The New York Times is correct to observe that the widespread destruction of cultural heritage in failed or failing states has lead to a quiet reevaluation in senior museum circles of the current policy bias in favor of national retention and reflexive restitution. (Islamic State Destruction Renews Debate Over Repatriation of Antiquities, March 30, 1015.) Western archeologists insist that antiquities remain in the nation where they are found to keep them off the market and reduce site looting. This misses the point where the threat to cultural heritage is iconoclastic; that is, ideologically driven destruction of cultural objects viewed as apostate. We need to rethink the bias towards national retention by taking into account the quality of national stewardship, especially where there is a clear and present danger to cultural heritage (including excavated sites, objects ex situ, objects in situ and related stratigraphic context). When cultural heritage is demonstrably at risk of domestic iconoclasm, the issue is whether objects ex situ must remain in country and at risk because of inflexible adherence to the principle of universal national retention. For example, it would make sense in principal to let international organizations rescue endangered objects and hold them in trust for safekeeping pending restoration of stability. Ricardo Elia, an archeologist at Boston University, misses the mark badly by stating that “It was only a matter of time before some in the art-collecting community tried to turn this cultural nightmare to their own advantage.” Elia’s reflexive hostility towards any form of antiquities collecting causes him to blame Western collectors, who favor preservation of objects, rather than the iconoclasts, who favor their destruction. Similarly, Allison E. Cuneo, a doctoral candidate in archaeology at Boston University, appears to believe that solutions favoring preservation over retention are “neocolonialist.” This is sloganeering and fails to address the issue. Archeologists are right to protest when unrestricted market demand drives looting and destruction of stratigraphic context. They are wrong to insist on universal national retention when to do so ensures the destruction of heritage sites and objects already out of context. Rescuing cultural heritage from the iconoclasts will require flexible thinking. I do not see that coming from the archeological community which seems content to blame old enemies instead of coming to grips with new ones.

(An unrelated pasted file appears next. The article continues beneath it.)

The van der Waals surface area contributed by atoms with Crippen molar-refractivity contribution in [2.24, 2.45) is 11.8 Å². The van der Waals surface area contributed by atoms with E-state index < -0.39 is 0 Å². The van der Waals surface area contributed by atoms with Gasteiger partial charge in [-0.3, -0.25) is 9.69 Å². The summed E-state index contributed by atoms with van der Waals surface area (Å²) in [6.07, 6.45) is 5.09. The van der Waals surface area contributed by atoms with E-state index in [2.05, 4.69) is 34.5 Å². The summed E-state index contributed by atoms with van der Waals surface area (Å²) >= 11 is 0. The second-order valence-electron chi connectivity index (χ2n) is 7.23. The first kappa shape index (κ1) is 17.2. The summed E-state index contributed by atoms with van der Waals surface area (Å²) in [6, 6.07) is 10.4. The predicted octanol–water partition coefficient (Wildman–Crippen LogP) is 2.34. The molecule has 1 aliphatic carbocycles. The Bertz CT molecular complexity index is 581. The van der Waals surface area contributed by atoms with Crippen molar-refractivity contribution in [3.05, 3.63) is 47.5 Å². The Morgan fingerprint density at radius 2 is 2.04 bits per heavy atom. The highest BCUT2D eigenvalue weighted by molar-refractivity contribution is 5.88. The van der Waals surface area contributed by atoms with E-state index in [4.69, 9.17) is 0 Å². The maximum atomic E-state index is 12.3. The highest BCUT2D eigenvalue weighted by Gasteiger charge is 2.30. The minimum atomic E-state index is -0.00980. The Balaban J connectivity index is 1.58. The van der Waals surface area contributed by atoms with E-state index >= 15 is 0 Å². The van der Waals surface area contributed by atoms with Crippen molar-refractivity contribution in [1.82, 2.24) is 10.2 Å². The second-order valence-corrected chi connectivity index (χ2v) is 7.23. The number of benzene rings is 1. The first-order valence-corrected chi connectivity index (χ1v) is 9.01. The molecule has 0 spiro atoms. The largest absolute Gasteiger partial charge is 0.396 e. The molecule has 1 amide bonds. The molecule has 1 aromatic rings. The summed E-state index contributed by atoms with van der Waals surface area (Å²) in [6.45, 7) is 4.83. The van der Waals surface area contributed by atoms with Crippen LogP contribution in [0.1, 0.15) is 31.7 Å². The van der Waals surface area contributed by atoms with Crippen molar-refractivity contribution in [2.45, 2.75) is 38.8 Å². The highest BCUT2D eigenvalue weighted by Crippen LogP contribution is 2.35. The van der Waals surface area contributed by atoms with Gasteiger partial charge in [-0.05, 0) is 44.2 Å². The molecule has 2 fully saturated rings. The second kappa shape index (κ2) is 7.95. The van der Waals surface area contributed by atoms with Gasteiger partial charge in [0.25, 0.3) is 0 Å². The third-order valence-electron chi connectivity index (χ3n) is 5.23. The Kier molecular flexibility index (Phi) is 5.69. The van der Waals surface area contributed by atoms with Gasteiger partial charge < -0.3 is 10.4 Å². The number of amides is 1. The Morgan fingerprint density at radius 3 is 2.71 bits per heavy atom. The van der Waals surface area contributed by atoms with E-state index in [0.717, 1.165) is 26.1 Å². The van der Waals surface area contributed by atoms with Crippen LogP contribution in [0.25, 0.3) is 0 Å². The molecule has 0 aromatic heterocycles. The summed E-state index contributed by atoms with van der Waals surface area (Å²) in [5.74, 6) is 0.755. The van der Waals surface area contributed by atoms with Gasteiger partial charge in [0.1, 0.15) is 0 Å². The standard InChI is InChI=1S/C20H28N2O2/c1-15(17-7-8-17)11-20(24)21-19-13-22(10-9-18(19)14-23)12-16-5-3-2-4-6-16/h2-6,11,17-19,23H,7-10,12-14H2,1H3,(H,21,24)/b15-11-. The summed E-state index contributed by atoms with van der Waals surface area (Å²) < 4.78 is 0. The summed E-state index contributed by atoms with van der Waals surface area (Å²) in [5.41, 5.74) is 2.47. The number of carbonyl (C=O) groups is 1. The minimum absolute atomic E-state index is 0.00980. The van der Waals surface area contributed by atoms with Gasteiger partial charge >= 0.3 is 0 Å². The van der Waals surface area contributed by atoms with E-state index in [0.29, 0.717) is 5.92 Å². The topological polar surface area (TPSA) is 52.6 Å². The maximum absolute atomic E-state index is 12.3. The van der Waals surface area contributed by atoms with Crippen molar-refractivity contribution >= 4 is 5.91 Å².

New York, New York